The Case for the Labeling of Genetically Engineered Food

Whenever you bite into a granola bar, scarf down a bowl of cereal or pour dressing into your salad, you are likely consuming food that has been altered from its original state. It’s rare these days that you can find a food item on the store shelves that hasn’t been modified with all sorts of artificial chemicals and preservatives. Unless the food is specifically labeled as organic, then it almost certainly contains genetically modified organisms (GMO).

Just about every food that comes in a package is made from crops that’s DNA was genetically altered in a lab. This is done to make the plants more resistant to herbicide commonly used for controlling weed.

Activists are now calling for the Food and Drug Administration to mandate that all food packages label its ingredients as being genetically modified. The ballot is expected to spark a fierce showdown between the organic food industry, which support mandated labeling, and nationally known brands like Kraft and Kelloggs, which oppose such regulations.

Farmers and researchers argue that engineered crops are safe and helpful for expanding the world’s food supply. Critics, however, argue that foods with GMO are far from natural and should be labeled as such.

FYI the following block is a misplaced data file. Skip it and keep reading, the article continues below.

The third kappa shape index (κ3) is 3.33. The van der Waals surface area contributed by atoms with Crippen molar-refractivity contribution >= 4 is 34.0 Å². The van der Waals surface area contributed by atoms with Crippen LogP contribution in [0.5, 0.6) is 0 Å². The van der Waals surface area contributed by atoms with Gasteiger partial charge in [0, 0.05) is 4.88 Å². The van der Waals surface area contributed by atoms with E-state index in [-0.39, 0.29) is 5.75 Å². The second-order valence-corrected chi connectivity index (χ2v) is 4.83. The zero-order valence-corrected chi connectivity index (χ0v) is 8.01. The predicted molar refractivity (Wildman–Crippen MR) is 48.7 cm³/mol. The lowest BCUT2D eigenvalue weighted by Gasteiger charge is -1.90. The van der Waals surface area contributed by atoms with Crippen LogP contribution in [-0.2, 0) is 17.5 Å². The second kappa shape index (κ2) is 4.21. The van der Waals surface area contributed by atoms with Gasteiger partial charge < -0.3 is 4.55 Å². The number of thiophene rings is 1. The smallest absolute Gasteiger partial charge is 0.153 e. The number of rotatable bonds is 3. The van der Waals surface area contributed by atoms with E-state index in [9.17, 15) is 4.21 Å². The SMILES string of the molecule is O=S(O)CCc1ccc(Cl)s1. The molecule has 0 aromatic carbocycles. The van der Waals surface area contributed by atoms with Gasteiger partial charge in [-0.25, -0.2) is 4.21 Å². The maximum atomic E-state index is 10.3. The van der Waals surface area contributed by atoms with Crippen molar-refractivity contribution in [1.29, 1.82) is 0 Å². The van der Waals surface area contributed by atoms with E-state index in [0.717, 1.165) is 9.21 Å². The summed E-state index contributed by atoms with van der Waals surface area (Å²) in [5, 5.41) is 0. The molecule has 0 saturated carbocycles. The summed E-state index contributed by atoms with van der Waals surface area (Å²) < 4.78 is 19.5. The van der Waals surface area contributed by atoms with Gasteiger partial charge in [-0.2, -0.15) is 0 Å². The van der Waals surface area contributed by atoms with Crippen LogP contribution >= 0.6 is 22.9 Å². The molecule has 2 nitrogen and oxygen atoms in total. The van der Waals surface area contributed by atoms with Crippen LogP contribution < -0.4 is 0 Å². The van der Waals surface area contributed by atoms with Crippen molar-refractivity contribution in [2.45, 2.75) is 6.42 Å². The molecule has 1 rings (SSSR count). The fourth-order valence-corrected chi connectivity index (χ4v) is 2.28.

Agricultural farmers and biotech companies believe that strict labeling regulations may mislead consumers and cause unfounded fear of modified foods. They also added that such foods are beneficial to the environment and economy.

Oprah Winfrey – who is perhaps one of the most influential women in the world – produced an article in her O magazine that was critical of modified foods and even proposed ideas on how one can limit intake of engineered food. Her article was rebuked by Tim Burrack, an Iowa farmer, who wrote to Ms. Winfrey urging her not to demonize modified crops.

This is certainly a hotly contested issue with a lot of politics thrown in. A recent NPR poll does show that about 9 in 10 people support having GMO foods labeled. Whether the dangers of genetically modified food is legit or just a way for the organic food industry to burst their way into the market, the consensus seems to agree that everyone should have a right to know what they are eating.

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